Tuesday, 31 January 2012

Institutional Architecture of the European Union IV:
High Representative of the Union for Foreign Affairs and Security Policy

Introduced by the Amsterdam Treaty (1999), the High Representative was in charge for the Common Foreign and Security Policy. With the Treaty of Lisbon (2009), the post also took over the responsibilities hitherto covered by the External Relations Commissioner, and at the same time changing to the current name.

Until the entry into force of the amendments laid out in the Lisbon Treaty, the Secretary General of the Council of the European Union held the High Representative post. With Lisbon, the post became a separate one, and British Commissioner Catherine Ashton became the first one to take office.

Remaining Commissioner for External Relations and Vice-President of the Commission, the High Representative is in charge of external affairs, which is why s/he is often considered the equivalent of a country’s Foreign Minister. The High Representative holds a number of other offices, such as President of the Foreign Affairs Council (i.e. the Council of the European Union consisting of each member state’s Ministers for Foreign Affairs) and President of the European Defence Agency, established in 2004. Interestingly, de facto the High Representative can probably not be of Danish nationality, as Denmark has opted out of this Agency. However, there is nothing in the Treaties (de jure) preventing a Dane from taking this office.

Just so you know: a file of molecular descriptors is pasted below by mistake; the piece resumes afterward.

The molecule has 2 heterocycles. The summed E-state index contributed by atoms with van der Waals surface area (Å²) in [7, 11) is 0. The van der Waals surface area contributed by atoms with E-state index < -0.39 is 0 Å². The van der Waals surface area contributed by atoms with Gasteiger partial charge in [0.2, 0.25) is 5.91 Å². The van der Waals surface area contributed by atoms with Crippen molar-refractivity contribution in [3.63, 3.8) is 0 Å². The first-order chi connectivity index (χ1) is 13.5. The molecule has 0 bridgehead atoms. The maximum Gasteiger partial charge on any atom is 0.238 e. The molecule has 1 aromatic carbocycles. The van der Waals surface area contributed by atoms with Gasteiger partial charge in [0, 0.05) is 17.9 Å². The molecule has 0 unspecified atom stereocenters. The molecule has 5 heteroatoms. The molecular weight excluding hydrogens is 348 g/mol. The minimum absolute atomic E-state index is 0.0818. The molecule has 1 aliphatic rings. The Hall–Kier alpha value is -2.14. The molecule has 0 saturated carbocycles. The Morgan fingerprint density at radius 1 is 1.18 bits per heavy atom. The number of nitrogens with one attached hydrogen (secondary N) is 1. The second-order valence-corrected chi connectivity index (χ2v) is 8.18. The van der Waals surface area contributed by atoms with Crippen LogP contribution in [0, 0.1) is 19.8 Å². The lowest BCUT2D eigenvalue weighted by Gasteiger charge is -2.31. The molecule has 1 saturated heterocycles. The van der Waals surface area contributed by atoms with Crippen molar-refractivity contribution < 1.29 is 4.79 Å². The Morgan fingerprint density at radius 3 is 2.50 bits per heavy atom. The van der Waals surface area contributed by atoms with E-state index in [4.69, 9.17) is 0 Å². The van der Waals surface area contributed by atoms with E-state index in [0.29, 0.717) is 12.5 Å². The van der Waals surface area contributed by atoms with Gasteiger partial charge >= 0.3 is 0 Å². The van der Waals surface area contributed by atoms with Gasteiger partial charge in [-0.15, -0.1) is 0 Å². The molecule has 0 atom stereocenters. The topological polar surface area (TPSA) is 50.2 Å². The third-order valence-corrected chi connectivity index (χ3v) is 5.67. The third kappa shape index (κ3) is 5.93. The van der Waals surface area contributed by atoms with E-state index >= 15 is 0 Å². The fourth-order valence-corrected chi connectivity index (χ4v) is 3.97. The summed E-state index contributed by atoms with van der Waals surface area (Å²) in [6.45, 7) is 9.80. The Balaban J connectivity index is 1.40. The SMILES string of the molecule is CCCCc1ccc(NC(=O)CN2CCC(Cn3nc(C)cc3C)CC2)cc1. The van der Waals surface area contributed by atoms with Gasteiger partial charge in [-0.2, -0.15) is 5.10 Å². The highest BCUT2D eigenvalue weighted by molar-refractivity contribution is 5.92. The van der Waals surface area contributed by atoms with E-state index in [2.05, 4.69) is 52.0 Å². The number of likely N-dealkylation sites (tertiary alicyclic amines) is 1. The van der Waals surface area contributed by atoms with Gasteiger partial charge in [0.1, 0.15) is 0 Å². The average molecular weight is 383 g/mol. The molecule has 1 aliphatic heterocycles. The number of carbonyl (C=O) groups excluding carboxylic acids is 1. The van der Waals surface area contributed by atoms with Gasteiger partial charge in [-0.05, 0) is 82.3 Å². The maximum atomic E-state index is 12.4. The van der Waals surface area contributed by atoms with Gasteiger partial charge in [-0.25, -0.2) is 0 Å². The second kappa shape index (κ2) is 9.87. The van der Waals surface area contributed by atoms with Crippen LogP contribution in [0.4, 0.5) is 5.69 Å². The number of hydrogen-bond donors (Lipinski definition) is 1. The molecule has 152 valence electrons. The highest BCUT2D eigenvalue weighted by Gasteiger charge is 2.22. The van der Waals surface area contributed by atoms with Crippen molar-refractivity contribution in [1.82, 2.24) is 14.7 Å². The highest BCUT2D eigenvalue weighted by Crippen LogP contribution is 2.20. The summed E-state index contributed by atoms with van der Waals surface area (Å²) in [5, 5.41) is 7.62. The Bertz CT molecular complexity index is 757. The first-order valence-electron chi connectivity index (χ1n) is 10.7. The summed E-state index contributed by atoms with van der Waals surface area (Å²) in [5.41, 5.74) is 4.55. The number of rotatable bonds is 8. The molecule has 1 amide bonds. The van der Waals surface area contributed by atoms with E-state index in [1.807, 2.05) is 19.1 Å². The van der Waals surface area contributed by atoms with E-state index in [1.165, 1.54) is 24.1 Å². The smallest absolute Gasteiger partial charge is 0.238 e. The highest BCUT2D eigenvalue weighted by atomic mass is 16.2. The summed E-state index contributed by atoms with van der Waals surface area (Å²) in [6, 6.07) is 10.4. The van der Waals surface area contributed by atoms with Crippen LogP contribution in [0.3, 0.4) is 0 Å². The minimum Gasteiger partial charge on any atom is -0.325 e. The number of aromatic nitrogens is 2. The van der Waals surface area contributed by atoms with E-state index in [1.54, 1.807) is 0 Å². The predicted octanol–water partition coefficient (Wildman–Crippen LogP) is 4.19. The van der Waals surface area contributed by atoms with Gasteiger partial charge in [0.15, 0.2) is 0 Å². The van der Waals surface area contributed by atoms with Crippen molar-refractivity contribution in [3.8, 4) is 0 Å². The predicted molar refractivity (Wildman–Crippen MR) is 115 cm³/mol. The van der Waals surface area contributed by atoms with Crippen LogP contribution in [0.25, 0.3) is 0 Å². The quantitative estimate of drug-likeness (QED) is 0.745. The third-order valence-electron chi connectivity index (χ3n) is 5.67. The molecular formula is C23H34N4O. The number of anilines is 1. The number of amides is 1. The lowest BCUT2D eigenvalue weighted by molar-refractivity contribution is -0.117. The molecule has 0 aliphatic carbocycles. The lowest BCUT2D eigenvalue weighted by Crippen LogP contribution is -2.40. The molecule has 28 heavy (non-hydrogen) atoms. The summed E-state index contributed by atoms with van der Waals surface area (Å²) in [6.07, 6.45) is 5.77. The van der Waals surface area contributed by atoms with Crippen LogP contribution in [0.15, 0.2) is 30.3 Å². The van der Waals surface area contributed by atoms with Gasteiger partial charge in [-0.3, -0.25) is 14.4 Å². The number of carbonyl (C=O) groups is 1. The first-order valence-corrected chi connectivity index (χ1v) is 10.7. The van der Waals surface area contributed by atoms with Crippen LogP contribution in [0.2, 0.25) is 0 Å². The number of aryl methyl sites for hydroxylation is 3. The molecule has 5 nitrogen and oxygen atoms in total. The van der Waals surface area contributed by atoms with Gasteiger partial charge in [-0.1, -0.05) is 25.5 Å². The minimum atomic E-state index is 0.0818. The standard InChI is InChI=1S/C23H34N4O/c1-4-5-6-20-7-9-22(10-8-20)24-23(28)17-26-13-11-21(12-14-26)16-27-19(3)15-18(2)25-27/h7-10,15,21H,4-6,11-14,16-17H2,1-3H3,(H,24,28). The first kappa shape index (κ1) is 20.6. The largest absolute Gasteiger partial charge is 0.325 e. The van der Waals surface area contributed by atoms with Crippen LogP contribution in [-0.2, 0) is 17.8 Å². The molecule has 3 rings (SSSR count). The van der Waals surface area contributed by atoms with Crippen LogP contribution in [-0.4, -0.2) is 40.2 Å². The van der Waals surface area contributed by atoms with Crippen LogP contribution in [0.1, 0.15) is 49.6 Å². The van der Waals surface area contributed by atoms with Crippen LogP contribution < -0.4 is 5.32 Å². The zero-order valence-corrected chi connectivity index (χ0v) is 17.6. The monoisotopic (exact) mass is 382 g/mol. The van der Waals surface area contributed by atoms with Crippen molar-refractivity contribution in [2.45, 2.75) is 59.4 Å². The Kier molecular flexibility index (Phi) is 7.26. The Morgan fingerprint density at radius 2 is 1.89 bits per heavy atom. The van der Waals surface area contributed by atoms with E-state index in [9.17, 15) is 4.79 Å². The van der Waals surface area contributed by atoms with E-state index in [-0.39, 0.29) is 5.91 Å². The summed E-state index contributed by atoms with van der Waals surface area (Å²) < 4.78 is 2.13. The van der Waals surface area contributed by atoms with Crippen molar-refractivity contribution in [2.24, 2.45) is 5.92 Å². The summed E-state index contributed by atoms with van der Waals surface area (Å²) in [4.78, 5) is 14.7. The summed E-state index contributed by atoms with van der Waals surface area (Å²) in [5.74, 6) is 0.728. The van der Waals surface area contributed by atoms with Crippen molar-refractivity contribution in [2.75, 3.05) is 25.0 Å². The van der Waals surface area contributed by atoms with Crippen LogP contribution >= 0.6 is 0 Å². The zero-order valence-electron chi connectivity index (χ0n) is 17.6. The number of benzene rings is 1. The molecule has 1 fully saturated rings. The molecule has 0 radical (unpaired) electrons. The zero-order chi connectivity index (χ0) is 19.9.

Moreover, the High Representative was Secretary General of the now defunct Western European Union. Importantly, s/he also takes part in European Council meetings but cannot vote as s/he is not an actual member of the European Council.

by Bjørn Clasen

Some reference sources
Catherine Ashton’s page on the official European Union website and Glossary
Unofficial website of the High Representative of the Union for Foreign Affairs and Security Policy
European Defence Agency’s offical website

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